Ask the Guides #2: Monogamy and Polyamory

In the second installment in our new advice column, the Guides address open relationships vs. exclusivity—just in time for Valentine’s Day!




H. asks:


I have a question about monogamy versus polyamory. I see a lot of articles in the media on polyamory and open relationship and it seems to me that it is becoming in vogue again, kind of like in the Sixties, and that many people are experimenting with new ways of being in relationships. I am wondering what is happening when you are not exclusive in your love relationship, and if it is possible to maintain deep intimacy or if the relationships get watered down by having multiple partners.

Many people are cheating on each other anyway and so allowing affairs can seem like a protection in a way. And yet so many still want monogamy and hold on to the idea of exclusivity and dream of “the one and only.”

Finally, what do you do if one partner wants monogamy and the other doesn’t? I would love to hear what the guides have to say about this topic.




The Guides respond:


Dear Ones,


In a sense, love on the human plane is like a playground. There is a lot of freedom. Freedom to choose, freedom to experiment. And like a playground, there is the risk of getting hurt. One may stretch too far or overestimate his or her limits or abilities, and there will be a consequence. One may fall down. One may end up injured. One may then look at the playground differently next time, may say, I’m not going to try that again.


So we would counsel you to be objective in terms of what each one chooses and why, what each one may be learning and how. There are easier and harder ways to learn, and each soul makes his or her own path. This is not just true in relationship, but it is especially true in relationship.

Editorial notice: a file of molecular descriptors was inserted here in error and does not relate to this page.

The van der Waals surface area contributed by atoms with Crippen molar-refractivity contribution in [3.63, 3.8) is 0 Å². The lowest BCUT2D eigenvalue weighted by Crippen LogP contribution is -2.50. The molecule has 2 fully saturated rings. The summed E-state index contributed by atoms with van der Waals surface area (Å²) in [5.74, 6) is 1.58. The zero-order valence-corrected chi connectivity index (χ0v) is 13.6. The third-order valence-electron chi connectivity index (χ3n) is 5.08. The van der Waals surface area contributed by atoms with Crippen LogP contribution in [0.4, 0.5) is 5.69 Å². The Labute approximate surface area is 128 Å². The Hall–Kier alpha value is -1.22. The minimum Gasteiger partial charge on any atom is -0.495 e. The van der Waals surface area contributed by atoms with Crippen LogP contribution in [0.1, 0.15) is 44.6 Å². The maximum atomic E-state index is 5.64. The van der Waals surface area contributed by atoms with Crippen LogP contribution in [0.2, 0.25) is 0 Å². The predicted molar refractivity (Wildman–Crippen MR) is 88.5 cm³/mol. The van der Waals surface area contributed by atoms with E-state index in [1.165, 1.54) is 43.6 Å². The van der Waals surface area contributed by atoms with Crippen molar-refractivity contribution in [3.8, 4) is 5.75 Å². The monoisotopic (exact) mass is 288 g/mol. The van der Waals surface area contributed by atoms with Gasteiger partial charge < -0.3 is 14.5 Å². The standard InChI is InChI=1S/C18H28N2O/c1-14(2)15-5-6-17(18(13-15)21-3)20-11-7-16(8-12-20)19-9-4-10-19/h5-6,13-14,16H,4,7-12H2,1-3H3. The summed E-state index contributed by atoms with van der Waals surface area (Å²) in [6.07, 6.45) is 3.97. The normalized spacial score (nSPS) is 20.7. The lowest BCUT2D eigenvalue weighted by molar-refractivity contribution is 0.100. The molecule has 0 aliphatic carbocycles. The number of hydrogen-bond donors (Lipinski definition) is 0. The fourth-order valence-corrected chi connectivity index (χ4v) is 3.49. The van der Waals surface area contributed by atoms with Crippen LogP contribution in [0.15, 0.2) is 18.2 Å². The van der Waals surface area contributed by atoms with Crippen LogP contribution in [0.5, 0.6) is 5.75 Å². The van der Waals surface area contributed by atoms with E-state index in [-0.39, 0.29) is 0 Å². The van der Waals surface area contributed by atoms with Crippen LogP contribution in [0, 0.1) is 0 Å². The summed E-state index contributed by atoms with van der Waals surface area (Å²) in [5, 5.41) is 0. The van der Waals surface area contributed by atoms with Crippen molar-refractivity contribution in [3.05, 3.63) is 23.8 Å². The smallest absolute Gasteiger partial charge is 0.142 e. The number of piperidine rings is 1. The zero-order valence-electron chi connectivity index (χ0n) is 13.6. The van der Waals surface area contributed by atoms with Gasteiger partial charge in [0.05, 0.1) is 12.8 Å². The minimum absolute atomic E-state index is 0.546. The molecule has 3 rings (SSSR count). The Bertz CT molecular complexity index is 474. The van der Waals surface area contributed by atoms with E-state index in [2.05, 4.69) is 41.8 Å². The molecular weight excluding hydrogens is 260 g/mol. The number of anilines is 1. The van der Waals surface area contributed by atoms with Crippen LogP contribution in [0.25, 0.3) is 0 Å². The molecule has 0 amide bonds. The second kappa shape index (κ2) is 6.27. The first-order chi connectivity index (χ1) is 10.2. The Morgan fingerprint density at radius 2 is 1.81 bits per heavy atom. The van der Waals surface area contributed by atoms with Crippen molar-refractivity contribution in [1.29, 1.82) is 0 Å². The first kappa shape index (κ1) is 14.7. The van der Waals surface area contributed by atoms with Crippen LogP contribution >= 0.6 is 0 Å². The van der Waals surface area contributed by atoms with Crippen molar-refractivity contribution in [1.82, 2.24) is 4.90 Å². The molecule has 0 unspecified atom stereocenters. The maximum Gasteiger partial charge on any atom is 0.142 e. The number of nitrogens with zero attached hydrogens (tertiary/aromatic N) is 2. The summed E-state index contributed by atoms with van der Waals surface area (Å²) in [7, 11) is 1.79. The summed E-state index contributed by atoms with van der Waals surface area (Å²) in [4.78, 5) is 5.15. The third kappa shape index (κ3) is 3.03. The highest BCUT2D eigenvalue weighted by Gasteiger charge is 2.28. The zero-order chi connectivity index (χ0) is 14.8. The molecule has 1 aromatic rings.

So, your way and another’s may be different. Your way and another’s may be compatible or they may not. The question is, what’s right for you? If you are monogamous and your partner is not, you may have a problem. It doesn’t matter what is “right” in an objective sense. What matters is that your boundaries are likely to be violated. If you are willing to give of yourself exclusively and another is not, that is a recipe for injury. Why would you give fully of yourself to someone who is not willing to give fully to you? It is a choice you can make, but the question is, how does it feel? Does it feel good? Is it what you want? Are you willing to ask for what you want? These are the questions that matter, because these are the questions that will lead to growth.


Now, can a person remain deeply intimate with another while in an open relationship? Yes and no. The intimacy there is likely to include all the feelings provoked by the other connections the person has. So that is a sort of intimacy, in a sense. The intimacy to feel rage or jealousy or desire or whatever other feelings must also be present when there is more than one romantic connection. This is a kind of intimacy, but it is much more difficult than the “simple” intimacy between two people, which we know is not actually simple at all. Either way you will grow. It is simply a matter of how.


As always, there is no “right” or “wrong.” Everything is of God. But not everything is of you, or for you. That is to say, it doesn’t matter what anyone else thinks or believes or values or does. What matters is what you want, what you are willing to say yes to, what you know in your heart is best for you. Go deep into yourself and ask yourself what’s true for you, and listen to the answer.




I’d love to hear your thoughts, reflections, and comments! Leave a comment below or on my Big Picture Guidance Facebook page!

And on this upcoming Valentine’s Day, may you know yourself as Beloved no matter what!



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